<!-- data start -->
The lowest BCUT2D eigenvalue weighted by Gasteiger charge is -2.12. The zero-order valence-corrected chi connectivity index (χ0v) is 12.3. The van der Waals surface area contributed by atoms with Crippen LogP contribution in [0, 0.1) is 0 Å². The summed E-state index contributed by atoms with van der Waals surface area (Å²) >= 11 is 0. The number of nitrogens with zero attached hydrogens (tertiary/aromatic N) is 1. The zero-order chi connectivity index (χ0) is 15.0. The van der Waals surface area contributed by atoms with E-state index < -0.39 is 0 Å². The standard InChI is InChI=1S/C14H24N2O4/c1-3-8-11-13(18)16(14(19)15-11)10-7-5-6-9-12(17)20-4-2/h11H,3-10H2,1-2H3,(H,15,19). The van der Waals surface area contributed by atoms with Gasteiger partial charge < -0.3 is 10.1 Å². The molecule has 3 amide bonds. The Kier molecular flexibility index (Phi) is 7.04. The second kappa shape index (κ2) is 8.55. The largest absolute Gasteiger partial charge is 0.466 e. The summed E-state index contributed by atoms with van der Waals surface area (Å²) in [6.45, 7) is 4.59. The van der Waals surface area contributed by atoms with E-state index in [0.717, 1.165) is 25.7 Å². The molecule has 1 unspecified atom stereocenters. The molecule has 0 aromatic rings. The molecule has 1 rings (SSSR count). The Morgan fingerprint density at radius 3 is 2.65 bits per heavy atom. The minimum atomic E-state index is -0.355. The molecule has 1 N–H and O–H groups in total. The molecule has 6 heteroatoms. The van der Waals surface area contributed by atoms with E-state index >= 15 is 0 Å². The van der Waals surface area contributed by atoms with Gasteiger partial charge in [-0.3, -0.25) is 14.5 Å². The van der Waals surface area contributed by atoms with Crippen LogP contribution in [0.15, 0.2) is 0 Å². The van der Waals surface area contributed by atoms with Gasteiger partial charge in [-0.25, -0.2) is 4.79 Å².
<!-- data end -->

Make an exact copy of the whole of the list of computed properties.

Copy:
The lowest BCUT2D eigenvalue weighted by Gasteiger charge is -2.12. The zero-order valence-corrected chi connectivity index (χ0v) is 12.3. The van der Waals surface area contributed by atoms with Crippen LogP contribution in [0, 0.1) is 0 Å². The summed E-state index contributed by atoms with van der Waals surface area (Å²) >= 11 is 0. The number of nitrogens with zero attached hydrogens (tertiary/aromatic N) is 1. The zero-order chi connectivity index (χ0) is 15.0. The van der Waals surface area contributed by atoms with E-state index < -0.39 is 0 Å². The standard InChI is InChI=1S/C14H24N2O4/c1-3-8-11-13(18)16(14(19)15-11)10-7-5-6-9-12(17)20-4-2/h11H,3-10H2,1-2H3,(H,15,19). The van der Waals surface area contributed by atoms with Gasteiger partial charge < -0.3 is 10.1 Å². The molecule has 3 amide bonds. The Kier molecular flexibility index (Phi) is 7.04. The second kappa shape index (κ2) is 8.55. The largest absolute Gasteiger partial charge is 0.466 e. The summed E-state index contributed by atoms with van der Waals surface area (Å²) in [6.45, 7) is 4.59. The van der Waals surface area contributed by atoms with E-state index in [0.717, 1.165) is 25.7 Å². The molecule has 1 unspecified atom stereocenters. The molecule has 0 aromatic rings. The molecule has 1 rings (SSSR count). The Morgan fingerprint density at radius 3 is 2.65 bits per heavy atom. The minimum atomic E-state index is -0.355. The molecule has 1 N–H and O–H groups in total. The molecule has 6 heteroatoms. The van der Waals surface area contributed by atoms with E-state index >= 15 is 0 Å². The van der Waals surface area contributed by atoms with Gasteiger partial charge in [-0.3, -0.25) is 14.5 Å². The van der Waals surface area contributed by atoms with Crippen LogP contribution in [0.15, 0.2) is 0 Å². The van der Waals surface area contributed by atoms with Gasteiger partial charge in [-0.25, -0.2) is 4.79 Å².